The 19-year-old CEO balancing entrepreneurship and university

University is about more than just learning your subject matter, it’s about developing yourself personally and learning multiple skills that you may have otherwise never come across so early in life. To understand this, Student Circuit spoke to 19-year-old Daniele Servadei, CEO and Co-Founder of Sellix, exploring his journey and the reasons why, despite his success, he is undertaking a university course.

Drives, interests, and background

“I started back when I was 13 or so, just doing random stuff with computers. I started learning programming languages, like Python or PHP, and then by learning those languages I started working on websites for small clients,” says Servadei. This is where he got his first taste of his passion, and also the first introduction to a space he would soon call home. “This was also when I received my first cryptocurrency transaction via Bitcoin, because I was actually too young to be formally paid!” he explains. From here, Servadei quickly “became really passionate about the online industry and cryptocurrencies.”

From these beginnings, Servadei would join a web development company as a software solution architect, utilising what he had self-learnt at a young age, working with AWS tools to develop infrastructure and Cloud-based solutions.

The business

Whilst at the company, and once he turned 18, he and his partner set-up Sellix as a solution to a problem that they noticed cropping up over and over again, global commerce. “It is really hard for both businesses and individuals to get paid from around the globe. Let’s say you’re in China selling to the US and you need to accept transactions… It’s actually really hard with current systems,” explains Servadei, who believes that the vision of democratising online commerce, especially with the blockchain, is crucial.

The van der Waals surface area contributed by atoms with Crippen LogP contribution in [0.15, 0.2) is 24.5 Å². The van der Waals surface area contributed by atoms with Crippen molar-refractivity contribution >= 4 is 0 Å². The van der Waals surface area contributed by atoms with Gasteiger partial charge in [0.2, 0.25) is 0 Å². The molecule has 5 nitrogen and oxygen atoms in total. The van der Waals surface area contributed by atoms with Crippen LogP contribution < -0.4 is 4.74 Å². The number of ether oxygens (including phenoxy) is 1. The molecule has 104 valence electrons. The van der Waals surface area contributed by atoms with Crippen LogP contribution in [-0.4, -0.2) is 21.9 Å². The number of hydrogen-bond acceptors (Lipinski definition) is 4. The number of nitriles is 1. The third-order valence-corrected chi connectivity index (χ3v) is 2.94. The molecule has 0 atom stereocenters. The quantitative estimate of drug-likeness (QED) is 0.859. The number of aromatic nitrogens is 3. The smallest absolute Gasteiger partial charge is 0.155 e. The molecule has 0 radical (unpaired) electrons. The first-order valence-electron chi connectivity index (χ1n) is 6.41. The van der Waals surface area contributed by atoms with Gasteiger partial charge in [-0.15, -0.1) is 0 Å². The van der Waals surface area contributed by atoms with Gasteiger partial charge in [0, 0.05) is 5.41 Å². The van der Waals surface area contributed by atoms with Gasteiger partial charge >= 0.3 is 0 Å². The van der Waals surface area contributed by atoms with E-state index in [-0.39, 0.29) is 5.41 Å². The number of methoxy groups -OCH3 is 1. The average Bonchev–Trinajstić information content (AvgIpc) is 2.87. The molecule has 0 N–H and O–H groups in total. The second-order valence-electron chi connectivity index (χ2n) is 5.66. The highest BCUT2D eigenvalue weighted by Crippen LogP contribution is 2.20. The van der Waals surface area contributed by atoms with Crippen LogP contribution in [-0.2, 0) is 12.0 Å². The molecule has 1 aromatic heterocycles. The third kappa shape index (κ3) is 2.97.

Something that initially started as a hobby and solution to their own problems, Sellix has now become a successful business that enables companies and individuals to commercialise globally with cryptocurrency integration.

What makes Sellix different to the traditional crypto-based/-integrated merchant platforms is that the business was created with different principles in mind, “we want to facilitate global commerce correctly, not just make some quick money,” says Servadei – noting that those companies who did this approach have largely “imploded” following the crypto crash witnessed in the past year. Servadei has made sure that Sellix remains noncustodial, meaning at no point does the company put its hands on its customer’s money. “Every merchant has their own wallet, and we use a private key to make and receive payments,” he says. “This establishes a sense of trust and enables us to have so many features other platforms cannot have.”

The up and downs of being a young CEO

“It’s been both challenging and rewarding, balancing responsibilities and at the same time making strategic decisions, it’s definitely been a steep learning curve,” says Servadei. “I began with zero experience in this field, I had no idea how to run a company. I had no idea how to manage developers or the staff under me, and it certainly has been a real challenge,” he continued. This is something that almost every young adult coming out of school experiences, that sense of the daunting unknown. But Servadei was eager to add that: “You’re going to make mistakes, and that’s ok.